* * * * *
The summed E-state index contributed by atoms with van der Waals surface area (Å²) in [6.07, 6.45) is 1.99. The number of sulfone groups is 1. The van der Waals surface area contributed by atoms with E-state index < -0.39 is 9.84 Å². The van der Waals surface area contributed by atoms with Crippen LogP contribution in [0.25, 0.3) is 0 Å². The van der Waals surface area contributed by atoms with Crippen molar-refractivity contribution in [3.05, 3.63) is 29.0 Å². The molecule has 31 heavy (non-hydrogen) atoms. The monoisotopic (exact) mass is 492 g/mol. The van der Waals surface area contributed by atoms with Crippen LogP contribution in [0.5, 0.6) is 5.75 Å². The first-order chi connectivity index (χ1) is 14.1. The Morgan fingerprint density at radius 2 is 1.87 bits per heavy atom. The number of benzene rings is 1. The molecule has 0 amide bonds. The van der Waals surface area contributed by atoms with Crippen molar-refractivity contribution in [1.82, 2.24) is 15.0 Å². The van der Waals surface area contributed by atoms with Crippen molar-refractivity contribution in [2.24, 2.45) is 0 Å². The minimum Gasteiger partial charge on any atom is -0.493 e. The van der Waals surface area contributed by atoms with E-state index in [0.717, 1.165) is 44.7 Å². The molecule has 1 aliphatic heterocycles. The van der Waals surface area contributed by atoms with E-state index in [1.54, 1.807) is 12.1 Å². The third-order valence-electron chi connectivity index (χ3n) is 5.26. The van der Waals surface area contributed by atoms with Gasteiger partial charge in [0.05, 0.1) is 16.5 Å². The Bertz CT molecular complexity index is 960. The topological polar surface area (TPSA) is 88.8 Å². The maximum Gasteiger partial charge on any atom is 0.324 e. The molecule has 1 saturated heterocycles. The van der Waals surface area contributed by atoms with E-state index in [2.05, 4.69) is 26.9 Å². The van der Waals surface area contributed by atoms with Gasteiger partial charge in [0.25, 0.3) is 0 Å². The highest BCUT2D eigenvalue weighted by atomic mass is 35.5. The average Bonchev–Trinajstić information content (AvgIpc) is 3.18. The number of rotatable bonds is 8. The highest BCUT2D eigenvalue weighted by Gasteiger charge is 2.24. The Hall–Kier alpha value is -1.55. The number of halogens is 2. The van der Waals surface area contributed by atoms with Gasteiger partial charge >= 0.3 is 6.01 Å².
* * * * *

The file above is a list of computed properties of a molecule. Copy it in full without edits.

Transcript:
The summed E-state index contributed by atoms with van der Waals surface area (Å²) in [6.07, 6.45) is 1.99. The number of sulfone groups is 1. The van der Waals surface area contributed by atoms with E-state index < -0.39 is 9.84 Å². The van der Waals surface area contributed by atoms with Crippen LogP contribution in [0.25, 0.3) is 0 Å². The van der Waals surface area contributed by atoms with Crippen molar-refractivity contribution in [3.05, 3.63) is 29.0 Å². The molecule has 31 heavy (non-hydrogen) atoms. The monoisotopic (exact) mass is 492 g/mol. The van der Waals surface area contributed by atoms with Crippen LogP contribution in [0.5, 0.6) is 5.75 Å². The first-order chi connectivity index (χ1) is 14.1. The Morgan fingerprint density at radius 2 is 1.87 bits per heavy atom. The number of benzene rings is 1. The molecule has 0 amide bonds. The van der Waals surface area contributed by atoms with Crippen molar-refractivity contribution in [1.82, 2.24) is 15.0 Å². The van der Waals surface area contributed by atoms with Crippen molar-refractivity contribution in [2.24, 2.45) is 0 Å². The minimum Gasteiger partial charge on any atom is -0.493 e. The van der Waals surface area contributed by atoms with E-state index in [0.717, 1.165) is 44.7 Å². The molecule has 1 aliphatic heterocycles. The van der Waals surface area contributed by atoms with E-state index in [1.54, 1.807) is 12.1 Å². The third-order valence-electron chi connectivity index (χ3n) is 5.26. The van der Waals surface area contributed by atoms with Gasteiger partial charge in [0.05, 0.1) is 16.5 Å². The Bertz CT molecular complexity index is 960. The topological polar surface area (TPSA) is 88.8 Å². The maximum Gasteiger partial charge on any atom is 0.324 e. The molecule has 1 saturated heterocycles. The van der Waals surface area contributed by atoms with E-state index in [2.05, 4.69) is 26.9 Å². The van der Waals surface area contributed by atoms with Gasteiger partial charge in [0.25, 0.3) is 0 Å². The highest BCUT2D eigenvalue weighted by atomic mass is 35.5. The average Bonchev–Trinajstić information content (AvgIpc) is 3.18. The number of rotatable bonds is 8. The highest BCUT2D eigenvalue weighted by Gasteiger charge is 2.24. The Hall–Kier alpha value is -1.55. The number of halogens is 2. The van der Waals surface area contributed by atoms with Gasteiger partial charge >= 0.3 is 6.01 Å².